One of the most striking moments of the day was when Eoin Morgan was pinged on the side of the head. Sometimes players get a glancing blow and you don’t really worry, but this was really square on and the most horrifying thing was probably how far the ball bounced back after hitting him. We were also there when Stuart Broad took one in the face, so maybe our presence is some sort of distraction.

Morgan has often looked a candidate for this sort of thing. Once he’s up and running, he can cope with anything, but when he’s playing himself in, he really doesn’t seem to deal with short, fast deliveries at all well. Trevor Bayliss says they’ll work on it. Hopefully they can minimise the likelihood of sustaining brain injuries and if in so doing they improve his batting, so much the better.

England’s one-day matches result in runs, apparently

Here’s a freakish stat via Cricinfo’s S Rajesh: Since 2006, matches hosted in England have seen the third-highest run-rates in one-day internationals (ODIs).

It doesn’t seem right, does it? Granted there are only a handful of countries hosting ODIs, so it’s not third out of a big bunch, but England always seems to be the home of low-scoring. To learn that actually teams tend to score quite quickly here is strangely unsettling.

We have two ways of explaining this:

  1. It rains a lot. Shortened matches will tend to see faster scoring.
  2. Someone has to play against England. These teams have scored a lot of runs, even if the home team hasn’t.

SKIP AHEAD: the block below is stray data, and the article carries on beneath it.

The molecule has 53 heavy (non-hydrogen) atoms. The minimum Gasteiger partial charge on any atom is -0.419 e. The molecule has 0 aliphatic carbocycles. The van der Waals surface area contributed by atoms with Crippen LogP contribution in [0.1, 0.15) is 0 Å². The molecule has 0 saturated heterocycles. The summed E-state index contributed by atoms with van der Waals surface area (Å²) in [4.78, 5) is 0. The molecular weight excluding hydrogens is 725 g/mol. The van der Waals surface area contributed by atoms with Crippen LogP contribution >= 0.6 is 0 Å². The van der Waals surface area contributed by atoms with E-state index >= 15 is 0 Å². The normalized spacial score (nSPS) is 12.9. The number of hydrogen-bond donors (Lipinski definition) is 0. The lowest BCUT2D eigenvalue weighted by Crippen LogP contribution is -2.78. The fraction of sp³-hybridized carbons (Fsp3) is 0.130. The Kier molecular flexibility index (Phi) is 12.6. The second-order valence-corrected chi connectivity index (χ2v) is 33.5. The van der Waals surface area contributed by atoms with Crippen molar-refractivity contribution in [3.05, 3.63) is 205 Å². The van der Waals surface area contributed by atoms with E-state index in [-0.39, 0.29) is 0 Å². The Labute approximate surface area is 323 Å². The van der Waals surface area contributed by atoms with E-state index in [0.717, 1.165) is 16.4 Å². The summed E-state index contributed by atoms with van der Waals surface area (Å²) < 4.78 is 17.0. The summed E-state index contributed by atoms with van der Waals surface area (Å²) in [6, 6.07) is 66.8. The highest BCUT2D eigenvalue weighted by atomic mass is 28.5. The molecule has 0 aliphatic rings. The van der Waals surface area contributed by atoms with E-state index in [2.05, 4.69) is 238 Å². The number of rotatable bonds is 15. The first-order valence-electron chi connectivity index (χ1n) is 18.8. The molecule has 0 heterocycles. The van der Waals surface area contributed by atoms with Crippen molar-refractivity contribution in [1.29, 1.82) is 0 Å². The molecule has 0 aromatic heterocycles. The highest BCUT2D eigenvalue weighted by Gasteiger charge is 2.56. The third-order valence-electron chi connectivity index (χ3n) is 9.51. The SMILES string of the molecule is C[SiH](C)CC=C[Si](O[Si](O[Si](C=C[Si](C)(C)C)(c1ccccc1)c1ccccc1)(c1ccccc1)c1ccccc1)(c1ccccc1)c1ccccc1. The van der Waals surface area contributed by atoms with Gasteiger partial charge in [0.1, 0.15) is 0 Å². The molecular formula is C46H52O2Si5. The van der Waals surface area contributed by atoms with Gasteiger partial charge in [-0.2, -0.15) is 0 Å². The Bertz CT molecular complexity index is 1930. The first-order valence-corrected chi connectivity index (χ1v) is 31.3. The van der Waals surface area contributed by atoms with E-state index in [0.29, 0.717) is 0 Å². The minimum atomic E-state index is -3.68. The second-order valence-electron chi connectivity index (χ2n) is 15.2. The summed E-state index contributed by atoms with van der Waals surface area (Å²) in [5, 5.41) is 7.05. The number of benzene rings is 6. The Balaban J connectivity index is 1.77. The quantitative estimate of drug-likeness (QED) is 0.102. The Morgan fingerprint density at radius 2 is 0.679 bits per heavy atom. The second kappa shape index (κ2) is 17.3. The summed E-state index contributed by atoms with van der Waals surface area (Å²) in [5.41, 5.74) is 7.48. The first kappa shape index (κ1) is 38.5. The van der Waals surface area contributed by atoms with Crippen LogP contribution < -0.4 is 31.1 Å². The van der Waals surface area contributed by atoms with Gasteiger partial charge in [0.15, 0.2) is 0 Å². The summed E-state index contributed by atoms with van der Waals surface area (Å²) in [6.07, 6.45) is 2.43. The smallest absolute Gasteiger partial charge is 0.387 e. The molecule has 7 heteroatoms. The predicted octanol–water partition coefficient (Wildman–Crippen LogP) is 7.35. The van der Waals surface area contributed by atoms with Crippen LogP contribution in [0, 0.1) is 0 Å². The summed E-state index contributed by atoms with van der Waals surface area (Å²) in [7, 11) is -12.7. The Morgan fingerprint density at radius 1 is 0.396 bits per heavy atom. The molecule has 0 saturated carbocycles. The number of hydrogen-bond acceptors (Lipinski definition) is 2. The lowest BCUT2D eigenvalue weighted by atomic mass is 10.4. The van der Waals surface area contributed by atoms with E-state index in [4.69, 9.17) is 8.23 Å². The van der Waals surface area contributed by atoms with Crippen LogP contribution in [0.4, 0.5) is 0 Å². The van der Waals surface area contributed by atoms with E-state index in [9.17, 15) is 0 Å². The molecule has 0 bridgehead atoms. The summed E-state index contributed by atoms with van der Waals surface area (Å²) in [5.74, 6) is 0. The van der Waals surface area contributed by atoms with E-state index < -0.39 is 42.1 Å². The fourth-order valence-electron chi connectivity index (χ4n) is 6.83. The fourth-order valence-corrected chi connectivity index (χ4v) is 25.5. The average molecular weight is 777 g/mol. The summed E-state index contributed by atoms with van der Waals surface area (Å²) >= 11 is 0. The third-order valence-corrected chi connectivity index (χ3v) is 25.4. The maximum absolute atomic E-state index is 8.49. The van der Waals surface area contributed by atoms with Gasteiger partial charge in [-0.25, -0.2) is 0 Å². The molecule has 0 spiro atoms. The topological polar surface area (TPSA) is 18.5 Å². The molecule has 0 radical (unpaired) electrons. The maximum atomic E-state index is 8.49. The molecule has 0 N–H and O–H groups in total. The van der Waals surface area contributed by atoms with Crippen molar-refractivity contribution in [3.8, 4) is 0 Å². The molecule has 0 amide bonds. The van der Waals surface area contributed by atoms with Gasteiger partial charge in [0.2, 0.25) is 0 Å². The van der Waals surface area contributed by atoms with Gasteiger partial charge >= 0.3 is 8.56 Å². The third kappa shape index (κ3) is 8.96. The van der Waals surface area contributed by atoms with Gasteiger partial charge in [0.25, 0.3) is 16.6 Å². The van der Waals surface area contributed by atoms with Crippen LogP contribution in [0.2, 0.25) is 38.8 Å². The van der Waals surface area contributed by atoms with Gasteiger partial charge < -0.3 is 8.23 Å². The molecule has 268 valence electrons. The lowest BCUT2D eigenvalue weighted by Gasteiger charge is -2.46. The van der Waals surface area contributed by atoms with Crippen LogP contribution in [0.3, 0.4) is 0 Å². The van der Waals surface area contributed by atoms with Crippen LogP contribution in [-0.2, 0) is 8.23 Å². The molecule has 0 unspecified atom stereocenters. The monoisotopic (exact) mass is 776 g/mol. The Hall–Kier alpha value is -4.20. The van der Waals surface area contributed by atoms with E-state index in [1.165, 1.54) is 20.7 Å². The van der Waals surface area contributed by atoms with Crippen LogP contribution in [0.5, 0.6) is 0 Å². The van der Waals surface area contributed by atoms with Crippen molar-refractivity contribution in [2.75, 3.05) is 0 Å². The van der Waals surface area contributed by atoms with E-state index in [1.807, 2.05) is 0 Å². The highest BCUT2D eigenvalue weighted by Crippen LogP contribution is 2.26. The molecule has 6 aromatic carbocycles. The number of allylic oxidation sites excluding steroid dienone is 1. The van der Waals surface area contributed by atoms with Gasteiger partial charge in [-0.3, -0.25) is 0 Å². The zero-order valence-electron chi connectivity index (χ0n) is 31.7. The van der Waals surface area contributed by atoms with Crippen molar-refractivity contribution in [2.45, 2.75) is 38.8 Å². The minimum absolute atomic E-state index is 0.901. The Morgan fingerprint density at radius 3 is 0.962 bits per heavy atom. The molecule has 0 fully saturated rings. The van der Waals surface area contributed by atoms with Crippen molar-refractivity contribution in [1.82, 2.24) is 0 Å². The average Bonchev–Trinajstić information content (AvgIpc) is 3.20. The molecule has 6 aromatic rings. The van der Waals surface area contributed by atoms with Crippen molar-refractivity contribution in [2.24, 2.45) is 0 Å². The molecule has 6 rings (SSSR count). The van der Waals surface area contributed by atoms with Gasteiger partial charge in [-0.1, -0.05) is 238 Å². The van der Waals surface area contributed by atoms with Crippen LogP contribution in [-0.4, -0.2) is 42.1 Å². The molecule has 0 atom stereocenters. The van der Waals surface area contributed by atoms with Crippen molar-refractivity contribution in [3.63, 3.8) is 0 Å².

Because the fourth one-day international was only the fourth time England have ever chased down a 300-plus total. All this talk of 890 being the new par rather distracts from the fact that England never really got to grips with 300.

They appear quite happy to have bypassed reasonably attacking batting and moved straight to very attacking batting though. You’d think they’d need to progress more gradually, but somehow they seem to be getting away with putting a stationary car into fifth gear and flooring it.

We suppose if you pick 10 batsmen, each of them can be that little bit more irresponsible. One-day cricket remains a strange old game.

Steven Finn leaps like a crested salmon

Many things happened in the third one-dayer between England and Australia. James Taylor made a hundred. Alex Hales put a fake walrus head on. Good shots were hit, good balls were bowled. There may even have been a six at one point. We don’t know. Sixes are passé. We don’t even look up from what we’re reading for them any more.

But all of these things pale into insignificance when compared to one stellar moment. In years to come, this match will be remembered for one thing and one thing alone. That thing was Steven Finn leaping like a crested salmon to catch Steve Smith.

At a conservative estimate, the ball was travelling at one billion miles per hour and was set to pass Finn by upwards of 36 metres. There was only one way in which it could be stopped. Finn closed his eyes, paused the world, summoned the spirit of Dwayne Leverock and then leapt like a crested salmon.

As he soared through the air majestically, it was immediately clear that nothing could go wrong. The timing, power and trajectory of the leap were perfect. Finn’s hand homed in on the ball and Smith was on his way. What a way for a batsman to go. It was like being stabbed in the neck by an angel.